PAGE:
Baseball Salaries 2

Today I’d like to talk about something that pretty much amazes all of us baseball fans. Player and team salaries.

First let me say that I believe in capitalism. I think a player has the right to command the highest salary he can possibly get. That’s not my problem. My problem is with the owners who pay these ridiculous salaries. And more specifically the length of the contracts.

Let’s start with the obvious. Bryce Harper. Now, I like Bryce Harper. He’s an aggressive, hustling and I might even say old school player. But last season for the Washington Nationals, he batted .249 with 34 home runs and 100 RBIs. That was the first time Harper drove in 100 runs in a season.

A decent year except for his Batting average. Bryce is also a good outfielder with a better than average arm. But $330 million Dollars? And that’s not even the bad part. His contract with the Phillies is for 13 years! Just for fun, lets’ take a look at what Hall of Fame outfielder Willie Mays made during the same period of time. From age 26 until age 38, Mays earned 1 million, 55 dollars. 13 seasons during the same age.

I understand we are not dealing with apples to apples here. More like apples to gold mines. And I know the game has changed. But really? In fact, Willie Mays earned a total of 1 million 800 thousand dollars during his entire major league career.

Some years ago I read an article about something the great Roberto Clemente said. The Pirates were on a road trip during the 1969 season. Clemente asked a reporter who the highest paid player in baseball was an how much he earned. The reporter answered that Pete Rose was the highest paid and he was earning $85 thousand dollars that year. A startled Clemente responded by saying, “That much?!”. Roberto at the time was making $45 thousand dollars per season. And that was after he had won the National League's Most Valuable Player Award in 1966.

Back to Bryce Harper. So these days a lifetime .277 hitter is worth 13 years for $330 million dollars. Plus Bryce is only a seven year veteran. What would a .300 hitter with power be worth.

Well, I guess that would be Mike Trout of the Angels. Trout, shortly after Harper signed with the Phillies, agreed to a contract extension from the Angels for 14 years for $426 million. 2019 is Trout's ninth season.

Let's get back to Willie Mays for a second. Willie's highest annual salary was $165 thousand dollars in 1973. The average wage earner, working man, was earning $12 thousand dollars. That's a difference of $153 thousand dollars. Not bad if you were Willie Mays , right? In 2019, Mike Trout will earn almost $37 million dollars.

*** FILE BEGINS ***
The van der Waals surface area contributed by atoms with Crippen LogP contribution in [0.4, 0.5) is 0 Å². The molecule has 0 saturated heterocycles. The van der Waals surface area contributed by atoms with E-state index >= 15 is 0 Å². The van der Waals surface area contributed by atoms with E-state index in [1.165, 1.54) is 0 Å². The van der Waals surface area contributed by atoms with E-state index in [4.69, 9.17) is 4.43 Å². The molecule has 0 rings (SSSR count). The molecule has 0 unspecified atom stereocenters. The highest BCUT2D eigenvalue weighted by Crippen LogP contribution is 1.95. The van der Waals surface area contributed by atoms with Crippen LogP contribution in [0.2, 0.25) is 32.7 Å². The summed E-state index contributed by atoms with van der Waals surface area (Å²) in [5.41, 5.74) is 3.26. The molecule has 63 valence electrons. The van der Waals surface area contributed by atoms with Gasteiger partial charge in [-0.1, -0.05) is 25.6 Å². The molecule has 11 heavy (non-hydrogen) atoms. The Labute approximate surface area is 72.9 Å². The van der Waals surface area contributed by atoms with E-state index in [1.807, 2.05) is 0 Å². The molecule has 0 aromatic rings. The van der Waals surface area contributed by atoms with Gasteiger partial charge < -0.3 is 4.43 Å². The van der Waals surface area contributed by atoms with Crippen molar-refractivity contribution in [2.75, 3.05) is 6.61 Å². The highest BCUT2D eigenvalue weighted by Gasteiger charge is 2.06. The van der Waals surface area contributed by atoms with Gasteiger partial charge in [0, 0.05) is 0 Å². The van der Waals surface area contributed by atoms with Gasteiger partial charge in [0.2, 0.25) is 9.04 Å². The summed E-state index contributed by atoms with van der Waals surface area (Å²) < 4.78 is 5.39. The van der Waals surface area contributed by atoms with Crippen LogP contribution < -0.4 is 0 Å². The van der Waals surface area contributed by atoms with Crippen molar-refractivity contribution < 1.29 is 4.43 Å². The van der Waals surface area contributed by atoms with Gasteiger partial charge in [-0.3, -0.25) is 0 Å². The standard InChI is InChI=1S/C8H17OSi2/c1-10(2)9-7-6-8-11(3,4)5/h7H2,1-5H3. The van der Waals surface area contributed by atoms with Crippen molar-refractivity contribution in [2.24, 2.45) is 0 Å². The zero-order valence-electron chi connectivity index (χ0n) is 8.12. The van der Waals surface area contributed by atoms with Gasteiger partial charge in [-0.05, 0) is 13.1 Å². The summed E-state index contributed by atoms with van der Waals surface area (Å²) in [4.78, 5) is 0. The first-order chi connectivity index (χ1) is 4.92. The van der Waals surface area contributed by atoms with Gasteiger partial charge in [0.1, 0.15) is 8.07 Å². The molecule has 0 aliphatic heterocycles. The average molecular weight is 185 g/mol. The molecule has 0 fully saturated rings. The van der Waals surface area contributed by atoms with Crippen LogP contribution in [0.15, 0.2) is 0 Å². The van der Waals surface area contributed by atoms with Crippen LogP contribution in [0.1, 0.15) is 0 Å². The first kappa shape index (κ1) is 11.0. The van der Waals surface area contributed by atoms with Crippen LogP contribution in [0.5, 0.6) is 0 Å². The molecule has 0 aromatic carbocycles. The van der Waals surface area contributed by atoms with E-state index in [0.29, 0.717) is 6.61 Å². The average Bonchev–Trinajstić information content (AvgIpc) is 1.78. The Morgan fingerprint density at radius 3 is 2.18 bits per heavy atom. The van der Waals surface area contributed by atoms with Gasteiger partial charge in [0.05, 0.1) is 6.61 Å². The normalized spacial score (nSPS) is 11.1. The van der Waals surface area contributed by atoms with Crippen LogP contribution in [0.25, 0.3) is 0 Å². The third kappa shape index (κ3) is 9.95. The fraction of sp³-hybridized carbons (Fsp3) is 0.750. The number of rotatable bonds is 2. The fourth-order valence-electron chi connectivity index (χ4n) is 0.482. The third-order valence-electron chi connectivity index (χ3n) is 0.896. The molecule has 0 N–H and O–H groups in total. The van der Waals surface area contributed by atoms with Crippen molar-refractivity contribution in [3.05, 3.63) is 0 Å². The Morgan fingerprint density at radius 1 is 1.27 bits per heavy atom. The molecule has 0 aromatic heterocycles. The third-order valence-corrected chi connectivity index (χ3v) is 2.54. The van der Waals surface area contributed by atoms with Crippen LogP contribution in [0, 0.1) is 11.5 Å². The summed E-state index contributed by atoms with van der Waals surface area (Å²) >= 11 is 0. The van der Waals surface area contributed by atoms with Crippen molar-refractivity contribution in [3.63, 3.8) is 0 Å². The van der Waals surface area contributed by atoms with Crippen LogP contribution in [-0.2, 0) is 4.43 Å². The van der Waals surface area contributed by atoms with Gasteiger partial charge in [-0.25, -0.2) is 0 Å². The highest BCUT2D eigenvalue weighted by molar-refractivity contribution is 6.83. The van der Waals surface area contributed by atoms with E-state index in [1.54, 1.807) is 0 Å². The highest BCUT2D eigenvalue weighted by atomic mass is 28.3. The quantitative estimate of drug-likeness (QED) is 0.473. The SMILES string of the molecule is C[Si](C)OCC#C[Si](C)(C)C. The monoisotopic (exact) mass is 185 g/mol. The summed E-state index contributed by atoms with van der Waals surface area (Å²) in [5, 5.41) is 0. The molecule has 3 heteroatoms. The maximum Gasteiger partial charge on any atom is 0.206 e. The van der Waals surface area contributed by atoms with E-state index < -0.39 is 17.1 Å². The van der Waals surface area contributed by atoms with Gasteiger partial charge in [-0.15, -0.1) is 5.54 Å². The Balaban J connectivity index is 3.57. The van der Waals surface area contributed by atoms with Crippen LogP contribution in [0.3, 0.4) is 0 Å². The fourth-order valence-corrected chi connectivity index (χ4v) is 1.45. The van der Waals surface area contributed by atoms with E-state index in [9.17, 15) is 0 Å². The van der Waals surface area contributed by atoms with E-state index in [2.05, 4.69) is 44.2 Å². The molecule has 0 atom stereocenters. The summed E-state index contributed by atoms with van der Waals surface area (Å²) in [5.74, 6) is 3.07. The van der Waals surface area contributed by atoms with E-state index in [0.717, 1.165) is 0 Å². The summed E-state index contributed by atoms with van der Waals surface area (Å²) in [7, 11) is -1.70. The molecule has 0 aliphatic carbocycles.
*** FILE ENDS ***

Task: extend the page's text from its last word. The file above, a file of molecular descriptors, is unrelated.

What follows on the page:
The average income in the United States in 2019 is $46 thousand 800 dollars. That's a difference of $36 million, 953 thousand, 200 dollars per year!

As you can see the gap has grown considerably. Guys like Willie Mays, Hank Aaron, Roberto Clemente, Mickey Mantle and so on, were making a very good, comfortable living for playing a kid's game. But most players from years ago got jobs after their playing days were over. Either in baseball or some kind of business. I doubt Mike Trout and Bryce Harper are worried about retirement money.

These days a beer at a Major League game costs almost as much as a ticket to the game did back in 1973.

It's ridiculous. Add in something to eat, maybe a souvenir, parking , plus the price of the ticket. Who can afford it?

I just think that a lot of baseball fans are sick of paying such outrageous prices just to watch players that are earning 30 million times more than we are. And quite simply, many fans can no longer afford it.

In 2018 Major League attendance was down another 4%. And it's declining this season also. If you watch the highlights of games you'll see that the seats in most ball parks are seldom full.

Just something to think about. Imagine Ted Williams, Stan Musial, Mays , Aaron, Clemente, Frank Robinson, etc. if they were just starting out in baseball today. There wouldn't be enough money to pay these guys.

Many former players played winter ball in the Puerto Rican winter leagues. Some played to stay sharp but mostly they played for the extra money. Very few Major Leaguers do that anymore.

I did a little calculating. Let's take the 1973 salary of Willie Mays, $165,000.00.

According to the U.S. Bureau Of Labor Statistics, if you calculate inflation, that would be the same as $943,029.00 now. So if baseball players lived by the same inflation rules as the rest of us do, a player of Willie Mays' caliber should be earning that this season. Mike Trout , according to Baseball Reference .com, will pull in over $36 million in 2019!

If this keeps up, what will Christian Yelich, Cody Belinger and Mookie Betts be worth come Free Agent time?

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